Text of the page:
Advisors sometimes find themselves in awkward situations. Your client calls with an unsolicited order. You must follow their instructions. It’s obvious the client doesn’t understand what they are buying. What should the advisor do?
This is a problem that often surfaces in Asia, where buying and selling stocks is often approached from a gambling perspective, like betting on racehorses. Their friend bought a stock. They talked it up. The other friends want to buy it too. If this is a transaction, like a stranger buying a quart of milk, it might be OK, but as an advisor, you are looking to develop an ongoing, long term relationship.
Here are some steps you might take in your conversation.
- You must follow instructions. This might have been the last point, but I’m making it the first. Most accounts are nondiscretionary. If a client says they want to place an order, we need to follow instructions. It’s their money. We can’t forbid the trade or forget to place it. Imagine if you did that when a client (years ago) might have said: “Call me crazy, but I want to buy this company called Amazon. They intend to sell books online.”
- What happened? Your client who only buys three month Treasuries suddenly wants to put all their money in one stock. This is counter to their risk profile. It’s legitimate to remind them of this fact and ask for details. They might have won the lottery or come into a large amount of money.
- Ask how they heard about this investment. It’s a legitimate question. Maybe their barber told them about it. They heard from a friend of a friend. They were talking about it on a cable financial station. It gives you more information and should at least move you out of the “order taker” category.
- What does the company do? Now we are taking the previous question to the next level. You can be looking it up online as they are explaining. Does the client even know the answer?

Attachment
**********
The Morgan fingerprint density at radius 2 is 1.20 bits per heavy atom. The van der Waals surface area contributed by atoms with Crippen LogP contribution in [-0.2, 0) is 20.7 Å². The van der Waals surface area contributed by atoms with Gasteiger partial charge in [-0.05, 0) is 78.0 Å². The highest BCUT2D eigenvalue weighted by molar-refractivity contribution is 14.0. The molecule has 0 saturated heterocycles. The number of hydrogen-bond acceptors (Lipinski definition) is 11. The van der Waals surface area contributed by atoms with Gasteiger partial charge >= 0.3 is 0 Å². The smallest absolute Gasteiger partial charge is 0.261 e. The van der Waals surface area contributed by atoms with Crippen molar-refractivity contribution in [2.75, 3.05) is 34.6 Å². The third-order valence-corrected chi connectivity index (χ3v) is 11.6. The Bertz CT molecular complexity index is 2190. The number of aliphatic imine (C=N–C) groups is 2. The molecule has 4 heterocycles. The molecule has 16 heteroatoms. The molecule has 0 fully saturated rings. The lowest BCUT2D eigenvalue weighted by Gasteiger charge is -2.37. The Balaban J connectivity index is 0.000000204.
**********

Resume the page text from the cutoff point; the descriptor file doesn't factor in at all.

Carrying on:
- What has to happen for the stock to work out? Assuming they know what the company does, what must happen with the economy, or with the product for the stock to rise? You’ve heard the story with meme stocks “If everyone keeps buying and no one sells, it will keep going up and we will all get rich.”
- Inside information. It’s just possible your client might say: “A friend of a guy who works at this company is getting a takeover bid tomorrow from (name) company.” That’s inside information. The SEC does look at unusual trading before these announcements. Your Compliance manager should be brought into this conversation.
- When will you know it’s time to get out? One of the advantages financial advisors bring to the table is price targets established by a team of analysts. Their friend told them about the stock. Will they keep them updated? Unfortunately, when something doesn’t work out, friends sometimes go silent and want to pretend this didn’t happen.
- Does your spouse know? You might not use this one. It depends on several factors including how well you know the client. If the trade is taking place in a joint account, the other party is part owner of the assets. Would they withdraw a large amount of money without telling their other half/ Probably not. This might get your client thinking.
- I can’t watch it for you. This ties into marking the trade “unsolicited.” Your client might be of the opinion once they place the trade with you and revenue comes into the firm, research, updates and advice becomes your responsibility. No. You would feel responsibility for investments you suggested, but not ones they dream up. Your practice logically has core building blocks, keeping the number of investments you need to follow manageable. Imagine if 100 clients each came up with a pet stock and asked you to watch it for them.
We must follow instructions. Even through as advisors we know a lot, we don’t know everything. We can at least try asking the right questions.